Meet the Author: Guest Interview with Joe Pugliese

Or, J. Pug, if you're following along with our Hamilton-obsessed guest for the week. It's time to go backstage with Interview Captain MacLeod to learn more about our non-stop political pugilist. Let's step into the room where it happens for our next Ice Breaker session.


A common theme in your story is that you “fall on your face” and always get back up. I’m sure our audience can all relate to that feeling at some point or another in their education and career, but I’m curious, what makes you always get back on your feet even when you’re doubting yourself?

              When I was younger I never really did too well at anything. I was horrible at sports (still am—except for throwing the ole Frisbee pretty well), my social skills were pretty awful, and I just passed by in school without really trying and did average.

              Then in middle school I was lucky enough to have the best collective group of teachers I’ve ever had. They pushed me to push myself in a time where I didn’t think I had anything in me. Without them, I probably wouldn’t have found my potential or it certainly would’ve been too late for me to do anything with it by the time I did.

              So whenever I’m feeling down I just look at where I am and where I started. Honestly, that’s the reason why I love the musical Hamilton so much; I just feel there are a lot of similarities between the Alexander Hamilton that the musical presents and the narrative of my life so far. Just like Hamilton, I don’t want to throw away my shot. I realize that in some aspects I have a golden ticket that other people would do anything to have and because I’m cognizant of that I’ll do anything and everything to ensure it’s not squandered even if I’m at the lowest point in my life and completely doubting myself in some aspects.

              I also realize how lucky I am to have always had such a solid foundation supporting me. I had some teachers in high school (Shout out to Mr. Sullivan and Mr. Nelson!) that undoubtedly helped me solidify my social skills through leadership and continue to push me academically. Most important of all, for the past twenty-one years I’ve been blessed to have a family that’s been nothing but supportive of me. I keep pushing myself everyday, even when I’m doubting myself, so that I can continue doing right by them for everything they’ve given me. While I have some pretty specific goals for what I want to accomplish in the next few years, the unequivocal top goal I have is to make my family proud.

It’s been said that the measure of a true leader is recognizing when they need to say no as opposed to always saying yes and moving forward. Has there ever been a time for you when you had to quit or resign from something when you were down? If so, please elaborate on that experience and why you decided to let go and move on.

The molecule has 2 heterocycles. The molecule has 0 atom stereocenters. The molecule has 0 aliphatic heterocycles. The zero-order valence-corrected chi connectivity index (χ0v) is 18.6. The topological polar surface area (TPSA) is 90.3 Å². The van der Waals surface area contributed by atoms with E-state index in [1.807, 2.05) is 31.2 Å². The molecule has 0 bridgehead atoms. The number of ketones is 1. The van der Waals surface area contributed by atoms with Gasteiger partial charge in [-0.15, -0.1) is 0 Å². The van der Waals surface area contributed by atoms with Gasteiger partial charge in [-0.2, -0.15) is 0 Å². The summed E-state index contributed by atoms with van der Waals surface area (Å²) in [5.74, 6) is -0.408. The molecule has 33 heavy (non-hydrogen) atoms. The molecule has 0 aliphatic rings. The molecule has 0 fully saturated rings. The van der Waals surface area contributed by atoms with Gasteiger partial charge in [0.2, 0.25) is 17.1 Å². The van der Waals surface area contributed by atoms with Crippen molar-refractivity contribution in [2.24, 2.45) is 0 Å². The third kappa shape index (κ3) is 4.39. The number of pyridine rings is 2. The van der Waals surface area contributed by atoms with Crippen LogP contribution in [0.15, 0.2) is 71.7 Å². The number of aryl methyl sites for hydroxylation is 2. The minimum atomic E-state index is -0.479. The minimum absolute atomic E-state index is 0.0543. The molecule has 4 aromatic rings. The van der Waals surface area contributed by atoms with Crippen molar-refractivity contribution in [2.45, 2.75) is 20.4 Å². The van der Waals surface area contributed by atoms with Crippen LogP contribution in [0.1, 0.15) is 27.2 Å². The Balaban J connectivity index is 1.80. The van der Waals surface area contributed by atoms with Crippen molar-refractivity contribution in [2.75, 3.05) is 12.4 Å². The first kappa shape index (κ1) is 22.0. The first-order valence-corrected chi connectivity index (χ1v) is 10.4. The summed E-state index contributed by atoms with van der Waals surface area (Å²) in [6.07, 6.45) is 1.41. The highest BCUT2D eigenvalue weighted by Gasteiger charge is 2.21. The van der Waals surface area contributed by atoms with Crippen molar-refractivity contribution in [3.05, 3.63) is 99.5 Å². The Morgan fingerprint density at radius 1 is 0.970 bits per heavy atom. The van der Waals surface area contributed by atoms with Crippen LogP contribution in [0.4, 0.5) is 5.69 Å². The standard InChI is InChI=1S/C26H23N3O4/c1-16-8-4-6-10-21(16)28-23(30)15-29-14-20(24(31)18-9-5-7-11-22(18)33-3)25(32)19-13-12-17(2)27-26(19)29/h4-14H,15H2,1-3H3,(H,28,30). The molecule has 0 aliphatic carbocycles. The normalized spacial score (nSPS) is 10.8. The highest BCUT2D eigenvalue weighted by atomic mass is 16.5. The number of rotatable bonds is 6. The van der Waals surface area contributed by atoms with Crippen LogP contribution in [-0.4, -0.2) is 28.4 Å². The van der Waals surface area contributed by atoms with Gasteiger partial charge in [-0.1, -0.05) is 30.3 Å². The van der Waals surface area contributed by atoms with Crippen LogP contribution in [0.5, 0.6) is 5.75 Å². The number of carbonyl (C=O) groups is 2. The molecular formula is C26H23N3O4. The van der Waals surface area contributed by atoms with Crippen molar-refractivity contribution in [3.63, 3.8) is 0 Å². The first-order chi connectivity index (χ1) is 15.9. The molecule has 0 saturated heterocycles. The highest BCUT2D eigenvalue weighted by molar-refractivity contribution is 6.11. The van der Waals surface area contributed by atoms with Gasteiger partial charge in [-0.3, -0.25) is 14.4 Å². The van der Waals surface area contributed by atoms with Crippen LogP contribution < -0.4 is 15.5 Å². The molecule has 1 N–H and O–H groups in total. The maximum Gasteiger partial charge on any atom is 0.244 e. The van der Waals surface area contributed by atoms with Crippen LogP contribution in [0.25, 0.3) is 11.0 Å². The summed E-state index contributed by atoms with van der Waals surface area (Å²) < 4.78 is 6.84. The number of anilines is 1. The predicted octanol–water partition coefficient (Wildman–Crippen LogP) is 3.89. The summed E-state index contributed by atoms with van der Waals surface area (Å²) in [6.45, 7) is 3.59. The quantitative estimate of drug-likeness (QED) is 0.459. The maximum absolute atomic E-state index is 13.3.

Not really. In fact, when I’m down or in a rut I usually end up doing more than I was doing before. I don’t like losing and I definitely don’t like feeling down, so whenever I do I try to excel in as many things as I can to make up for it.

              I’m more under the philosophy of “say yes to everything” because you never know where it’s going to lead you. William Shatner has the same philosophy in acting and I think things turned out pretty well for him. Right now I’m a full-time college student, working full-time, spending as much time as I can studying for the LSAT, while still dabbling in some other outside activities such as being a ward committeeman in Ulster County and working with Marist College’s St. Jude Up ‘til dawn organization. So my plate is stacked full. I wouldn’t have it any other way though and if another opportunity presents itself, I’d be inclined to take it because you never know where the doors in life will lead you to.

If you could make up your own law, what would it be and why would you make it a law?

              I would definitely make it so that the LSAT was no longer required for law school. HA! Actually, make that for all standardized testing.

              Sure there’s reasons why it has to happen, but too much focus is put on to one performance and that’s not what life is. People change, struggle, and grow overtime. We don’t really get to see that in academia as a whole anymore because there’s just too much pressure on people to focus only on scores and grades and not focus on actually learning.

               I’m guilty of the system too. I’ve taken courses and crammed for these giant standardized tests, (the same thing goes for tests as a whole but that’s a different can of worms) and gotten my grade and moved on. I just don’t think you learn the same when you’re testing just for a number. By getting the focus off of the scores, you could make learning about learning again instead of learning being all about getting a good score on a test and then forgetting everything you “learned” a month later.

For more from Joe, be sure to check out his guest piece, "A Phenomenal Fight."